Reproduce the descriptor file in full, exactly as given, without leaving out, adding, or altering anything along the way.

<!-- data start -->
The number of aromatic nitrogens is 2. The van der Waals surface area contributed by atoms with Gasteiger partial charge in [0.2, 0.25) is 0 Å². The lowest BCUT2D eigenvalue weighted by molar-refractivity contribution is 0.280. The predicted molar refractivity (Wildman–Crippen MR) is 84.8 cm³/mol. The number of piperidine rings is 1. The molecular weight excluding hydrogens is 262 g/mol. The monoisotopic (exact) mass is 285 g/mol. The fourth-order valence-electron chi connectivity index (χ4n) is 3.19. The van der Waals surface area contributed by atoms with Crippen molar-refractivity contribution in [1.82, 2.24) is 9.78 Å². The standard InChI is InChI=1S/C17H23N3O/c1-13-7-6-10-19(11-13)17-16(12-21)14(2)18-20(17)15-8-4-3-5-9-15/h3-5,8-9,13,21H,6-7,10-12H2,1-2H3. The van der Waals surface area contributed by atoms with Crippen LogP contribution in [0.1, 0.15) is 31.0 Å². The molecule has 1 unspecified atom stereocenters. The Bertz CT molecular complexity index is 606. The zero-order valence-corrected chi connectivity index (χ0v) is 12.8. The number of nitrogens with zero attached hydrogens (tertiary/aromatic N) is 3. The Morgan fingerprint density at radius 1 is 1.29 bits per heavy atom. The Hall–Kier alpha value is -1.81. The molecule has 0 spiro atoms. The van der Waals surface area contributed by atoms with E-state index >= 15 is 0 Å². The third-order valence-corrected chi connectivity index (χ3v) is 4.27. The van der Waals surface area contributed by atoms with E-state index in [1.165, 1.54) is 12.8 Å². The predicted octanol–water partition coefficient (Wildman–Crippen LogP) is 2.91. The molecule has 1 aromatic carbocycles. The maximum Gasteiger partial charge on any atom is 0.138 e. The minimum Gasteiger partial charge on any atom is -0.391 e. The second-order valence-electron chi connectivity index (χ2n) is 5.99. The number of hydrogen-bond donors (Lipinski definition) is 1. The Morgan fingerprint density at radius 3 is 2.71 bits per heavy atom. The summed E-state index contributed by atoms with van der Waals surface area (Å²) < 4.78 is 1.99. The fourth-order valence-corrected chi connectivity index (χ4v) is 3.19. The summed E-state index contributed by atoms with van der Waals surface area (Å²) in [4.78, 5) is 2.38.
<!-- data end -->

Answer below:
The number of aromatic nitrogens is 2. The van der Waals surface area contributed by atoms with Gasteiger partial charge in [0.2, 0.25) is 0 Å². The lowest BCUT2D eigenvalue weighted by molar-refractivity contribution is 0.280. The predicted molar refractivity (Wildman–Crippen MR) is 84.8 cm³/mol. The number of piperidine rings is 1. The molecular weight excluding hydrogens is 262 g/mol. The monoisotopic (exact) mass is 285 g/mol. The fourth-order valence-electron chi connectivity index (χ4n) is 3.19. The van der Waals surface area contributed by atoms with Crippen molar-refractivity contribution in [1.82, 2.24) is 9.78 Å². The standard InChI is InChI=1S/C17H23N3O/c1-13-7-6-10-19(11-13)17-16(12-21)14(2)18-20(17)15-8-4-3-5-9-15/h3-5,8-9,13,21H,6-7,10-12H2,1-2H3. The van der Waals surface area contributed by atoms with Crippen LogP contribution in [0.1, 0.15) is 31.0 Å². The molecule has 1 unspecified atom stereocenters. The Bertz CT molecular complexity index is 606. The zero-order valence-corrected chi connectivity index (χ0v) is 12.8. The number of nitrogens with zero attached hydrogens (tertiary/aromatic N) is 3. The Morgan fingerprint density at radius 1 is 1.29 bits per heavy atom. The Hall–Kier alpha value is -1.81. The molecule has 0 spiro atoms. The van der Waals surface area contributed by atoms with E-state index >= 15 is 0 Å². The third-order valence-corrected chi connectivity index (χ3v) is 4.27. The van der Waals surface area contributed by atoms with E-state index in [1.165, 1.54) is 12.8 Å². The predicted octanol–water partition coefficient (Wildman–Crippen LogP) is 2.91. The molecule has 1 aromatic carbocycles. The maximum Gasteiger partial charge on any atom is 0.138 e. The minimum Gasteiger partial charge on any atom is -0.391 e. The second-order valence-electron chi connectivity index (χ2n) is 5.99. The number of hydrogen-bond donors (Lipinski definition) is 1. The Morgan fingerprint density at radius 3 is 2.71 bits per heavy atom. The summed E-state index contributed by atoms with van der Waals surface area (Å²) < 4.78 is 1.99. The fourth-order valence-corrected chi connectivity index (χ4v) is 3.19. The summed E-state index contributed by atoms with van der Waals surface area (Å²) in [4.78, 5) is 2.38.